A few years ago many were claiming that Nigel Martyn was a superb goalkeeper. And he was good. When he was 25 a certain Neville Southall was so far ahead of him that comparison were a joke. The only keepers near Southall were Schmeichel and Seaman. Both would walk into the Man U and Arsenal teams today without a murmur today.

Back to us - lots of fans were saying that Howard - in his prime - wasn’t as good as an ageing Martyn. Don’t particularly agree myself - but lots of you said that - so they must be close. So compare Howard (who I greatly respect) with Southall - joke.

Against that you’ve got to look the other way with equal honesty. There’s no question who is the greatest outfield player (player, not man!) to play for us in the 50 years I’ve been watching. You know his name and don’t want to hear it.

But he - even in his Everton days when he was at his best - was not close to the best player I have seen often enough to judge. He played for Man U in the 1960s and you know his name. Only the above-mentioned Everton youngster and Thierry Henry have justified comparison - buit a comparison always easily in Mr Best’s favour.

As for the Arteta argument, spare me. He is the best midfielder we have had in my lifetime - far better than Kendall and Harvey, and I count Ball as much a forward as a midfielder. Nearest approach was our beloved Peter Reid - who was not close to being as good as Arteta, and never got stuck out on the wing. And also did not last all that long at the top.

As for Dixie Dean, I’d love to have heard what Sam Aallardyce - a cheat on the ptch in his career and off the pitch as a manager - would have said about his heading ability.

In these matters sometimes you have to trust across generations. 5 years ago I said to my 80-year old Dad t(not an Everton fan) that Rooney could be a really great player if he could learn a bit more. He told me I was talking nonsense - Rooney already knew more about football than anyone else playing, so who could he learn from. So I believe my Dad about Dixie Dean, and I don’t think I’m being nostalgic. I believe a player of his talent today would be the best now as he was then.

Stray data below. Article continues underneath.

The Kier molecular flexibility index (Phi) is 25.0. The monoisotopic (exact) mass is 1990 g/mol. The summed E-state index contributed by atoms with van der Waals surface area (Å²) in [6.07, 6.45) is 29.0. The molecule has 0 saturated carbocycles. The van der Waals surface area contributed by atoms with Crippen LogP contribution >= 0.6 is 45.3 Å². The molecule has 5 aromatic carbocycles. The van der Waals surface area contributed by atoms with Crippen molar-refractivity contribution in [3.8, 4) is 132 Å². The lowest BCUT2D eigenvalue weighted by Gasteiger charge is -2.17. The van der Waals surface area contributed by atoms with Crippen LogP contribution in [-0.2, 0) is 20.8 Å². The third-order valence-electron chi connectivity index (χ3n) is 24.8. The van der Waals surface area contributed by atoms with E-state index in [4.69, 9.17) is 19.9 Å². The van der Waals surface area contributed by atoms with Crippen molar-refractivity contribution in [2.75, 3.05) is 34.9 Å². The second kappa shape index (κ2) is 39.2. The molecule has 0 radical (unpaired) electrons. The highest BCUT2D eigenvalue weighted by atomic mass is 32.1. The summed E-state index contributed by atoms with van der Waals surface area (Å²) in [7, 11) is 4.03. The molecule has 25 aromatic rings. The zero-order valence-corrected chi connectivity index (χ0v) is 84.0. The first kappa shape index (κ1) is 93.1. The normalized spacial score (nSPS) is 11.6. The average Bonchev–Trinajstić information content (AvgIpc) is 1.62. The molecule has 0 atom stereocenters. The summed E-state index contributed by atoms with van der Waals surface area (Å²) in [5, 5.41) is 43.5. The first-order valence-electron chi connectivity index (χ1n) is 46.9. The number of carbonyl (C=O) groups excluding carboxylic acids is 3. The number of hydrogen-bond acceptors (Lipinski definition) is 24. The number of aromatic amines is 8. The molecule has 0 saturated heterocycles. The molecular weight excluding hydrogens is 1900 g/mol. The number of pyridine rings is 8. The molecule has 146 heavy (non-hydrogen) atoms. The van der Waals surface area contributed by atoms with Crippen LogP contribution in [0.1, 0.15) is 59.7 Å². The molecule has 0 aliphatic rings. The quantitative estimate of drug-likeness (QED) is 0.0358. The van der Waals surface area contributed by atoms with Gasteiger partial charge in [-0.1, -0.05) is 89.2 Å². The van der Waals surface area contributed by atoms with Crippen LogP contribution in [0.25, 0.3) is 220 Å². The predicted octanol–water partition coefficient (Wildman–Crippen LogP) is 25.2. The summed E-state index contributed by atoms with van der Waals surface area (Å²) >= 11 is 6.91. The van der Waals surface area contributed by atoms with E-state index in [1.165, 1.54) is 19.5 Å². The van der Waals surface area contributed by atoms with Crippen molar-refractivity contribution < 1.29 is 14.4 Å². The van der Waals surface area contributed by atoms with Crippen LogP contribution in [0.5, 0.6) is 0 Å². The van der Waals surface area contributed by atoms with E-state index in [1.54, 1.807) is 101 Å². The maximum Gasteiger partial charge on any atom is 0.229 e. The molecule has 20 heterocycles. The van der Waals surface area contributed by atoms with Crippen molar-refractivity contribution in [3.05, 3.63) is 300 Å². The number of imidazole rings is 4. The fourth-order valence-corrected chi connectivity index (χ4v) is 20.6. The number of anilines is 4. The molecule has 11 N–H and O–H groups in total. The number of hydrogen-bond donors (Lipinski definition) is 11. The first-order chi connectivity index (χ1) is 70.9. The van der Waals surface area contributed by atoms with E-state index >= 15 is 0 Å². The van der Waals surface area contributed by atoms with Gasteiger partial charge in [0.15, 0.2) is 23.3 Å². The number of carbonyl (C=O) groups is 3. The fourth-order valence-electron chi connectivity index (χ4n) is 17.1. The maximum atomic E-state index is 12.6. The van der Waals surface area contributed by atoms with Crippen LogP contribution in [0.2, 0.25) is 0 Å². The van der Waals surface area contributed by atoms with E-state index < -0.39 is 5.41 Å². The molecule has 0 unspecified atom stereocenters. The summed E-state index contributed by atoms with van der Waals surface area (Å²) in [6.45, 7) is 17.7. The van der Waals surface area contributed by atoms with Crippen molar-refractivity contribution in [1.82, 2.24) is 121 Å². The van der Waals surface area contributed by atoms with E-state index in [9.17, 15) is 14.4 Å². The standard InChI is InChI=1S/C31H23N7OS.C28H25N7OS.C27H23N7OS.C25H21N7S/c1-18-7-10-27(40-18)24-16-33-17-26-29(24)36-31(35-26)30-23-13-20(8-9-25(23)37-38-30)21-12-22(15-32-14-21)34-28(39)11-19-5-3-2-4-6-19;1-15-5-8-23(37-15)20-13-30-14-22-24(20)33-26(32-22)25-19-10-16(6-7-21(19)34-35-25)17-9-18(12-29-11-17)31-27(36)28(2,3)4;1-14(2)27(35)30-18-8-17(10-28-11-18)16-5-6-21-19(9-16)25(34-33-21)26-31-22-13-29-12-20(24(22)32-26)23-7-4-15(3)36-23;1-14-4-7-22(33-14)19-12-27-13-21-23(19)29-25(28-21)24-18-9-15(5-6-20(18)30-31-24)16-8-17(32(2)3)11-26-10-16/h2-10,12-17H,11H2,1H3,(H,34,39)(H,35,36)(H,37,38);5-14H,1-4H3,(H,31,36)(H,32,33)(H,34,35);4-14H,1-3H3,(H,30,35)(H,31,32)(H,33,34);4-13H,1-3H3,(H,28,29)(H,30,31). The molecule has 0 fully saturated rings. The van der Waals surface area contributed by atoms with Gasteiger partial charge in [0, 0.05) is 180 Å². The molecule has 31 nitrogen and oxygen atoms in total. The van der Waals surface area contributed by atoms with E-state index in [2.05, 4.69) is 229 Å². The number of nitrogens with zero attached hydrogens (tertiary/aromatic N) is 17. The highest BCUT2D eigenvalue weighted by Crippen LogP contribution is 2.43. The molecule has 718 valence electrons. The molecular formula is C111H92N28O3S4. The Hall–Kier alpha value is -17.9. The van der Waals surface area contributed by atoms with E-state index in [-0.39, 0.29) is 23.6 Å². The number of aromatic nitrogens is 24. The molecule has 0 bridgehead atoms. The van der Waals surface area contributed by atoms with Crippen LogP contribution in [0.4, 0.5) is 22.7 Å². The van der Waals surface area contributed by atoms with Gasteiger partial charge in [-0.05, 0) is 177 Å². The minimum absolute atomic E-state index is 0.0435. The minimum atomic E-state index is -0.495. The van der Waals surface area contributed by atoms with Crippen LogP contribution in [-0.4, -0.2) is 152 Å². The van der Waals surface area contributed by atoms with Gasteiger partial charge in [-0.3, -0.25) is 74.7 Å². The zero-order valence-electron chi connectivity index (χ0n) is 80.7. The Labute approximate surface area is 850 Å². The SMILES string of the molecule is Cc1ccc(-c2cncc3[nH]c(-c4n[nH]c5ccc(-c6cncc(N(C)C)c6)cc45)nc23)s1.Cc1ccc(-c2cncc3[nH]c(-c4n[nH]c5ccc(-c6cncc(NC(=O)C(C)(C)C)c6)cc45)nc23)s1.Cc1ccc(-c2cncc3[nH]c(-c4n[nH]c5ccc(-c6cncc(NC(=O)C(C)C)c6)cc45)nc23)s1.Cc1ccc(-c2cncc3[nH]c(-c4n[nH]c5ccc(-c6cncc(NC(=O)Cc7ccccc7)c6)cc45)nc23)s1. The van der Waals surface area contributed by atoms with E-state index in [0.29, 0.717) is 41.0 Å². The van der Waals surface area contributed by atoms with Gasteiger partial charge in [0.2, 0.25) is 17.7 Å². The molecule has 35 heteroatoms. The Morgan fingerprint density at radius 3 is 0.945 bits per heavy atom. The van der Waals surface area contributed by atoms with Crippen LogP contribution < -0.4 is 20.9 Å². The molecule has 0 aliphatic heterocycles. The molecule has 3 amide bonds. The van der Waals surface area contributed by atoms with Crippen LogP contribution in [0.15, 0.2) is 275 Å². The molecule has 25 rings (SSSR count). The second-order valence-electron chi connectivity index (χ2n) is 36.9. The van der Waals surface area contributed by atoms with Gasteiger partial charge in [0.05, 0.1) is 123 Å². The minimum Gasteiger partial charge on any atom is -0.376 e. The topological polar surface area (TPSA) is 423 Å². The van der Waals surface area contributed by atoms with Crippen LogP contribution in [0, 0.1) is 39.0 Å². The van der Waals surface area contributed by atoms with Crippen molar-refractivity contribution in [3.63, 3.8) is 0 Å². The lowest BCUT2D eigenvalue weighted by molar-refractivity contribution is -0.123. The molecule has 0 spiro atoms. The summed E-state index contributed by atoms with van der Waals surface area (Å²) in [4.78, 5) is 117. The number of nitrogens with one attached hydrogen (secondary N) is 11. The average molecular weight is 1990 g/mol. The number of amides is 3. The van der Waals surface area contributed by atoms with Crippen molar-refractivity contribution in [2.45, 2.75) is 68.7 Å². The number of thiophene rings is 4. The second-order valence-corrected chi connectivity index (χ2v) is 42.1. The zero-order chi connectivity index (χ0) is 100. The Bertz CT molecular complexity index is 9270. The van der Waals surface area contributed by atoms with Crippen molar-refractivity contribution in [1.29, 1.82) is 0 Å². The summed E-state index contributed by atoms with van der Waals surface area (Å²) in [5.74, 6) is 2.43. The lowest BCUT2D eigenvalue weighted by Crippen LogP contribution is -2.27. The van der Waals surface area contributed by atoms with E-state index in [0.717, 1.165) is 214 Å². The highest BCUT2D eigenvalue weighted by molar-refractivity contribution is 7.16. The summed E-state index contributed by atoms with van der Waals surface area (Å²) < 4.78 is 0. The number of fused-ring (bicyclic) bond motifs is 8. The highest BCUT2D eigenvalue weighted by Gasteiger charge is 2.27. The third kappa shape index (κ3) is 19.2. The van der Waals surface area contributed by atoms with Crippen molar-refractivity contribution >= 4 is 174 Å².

Christine Foster
23   Posted 12/03/2009 at 23:08:53

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Peter, very well put and I agree with you entirely, comparison is not just in context with the period its about ability.

One HAS to ask the question though, has the premier league seen the death of the game as a contact sport?

Imagine how Alex Young, George Best, etc would have flourished to even greater acolades if they weren’t getting seven shades kicked out of them each week?

An conversly just how would todays footballers have managed against the like of Reid, Hunter, etc etc..

Quality is quality irrespective of period they play in. I for one miss the combative nature on one hand but not the career ending tackles that didn’t even warrant a booking in the 70s or 80s..

Life goes on with some good bits and some not so great.
Ian Tunny
24   Posted 12/03/2009 at 23:24:27

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I had this argument with a red a few days ago when he put down the achievements of Dixie Dean, saying the game was very different then and he couldn't do it now.

I put it to him that the 2 greatest England strikers of this generation, Rooney and Owen, both played in the same era as Fowler, and Fowler played at the same time as Rush who played at the same time as Dalglish and Maradona, I could go on...

From that prospective, players of each generation can be compared and should be equally respected despite the differences of centuries.

Steve Ryan
25   Posted 13/03/2009 at 03:27:24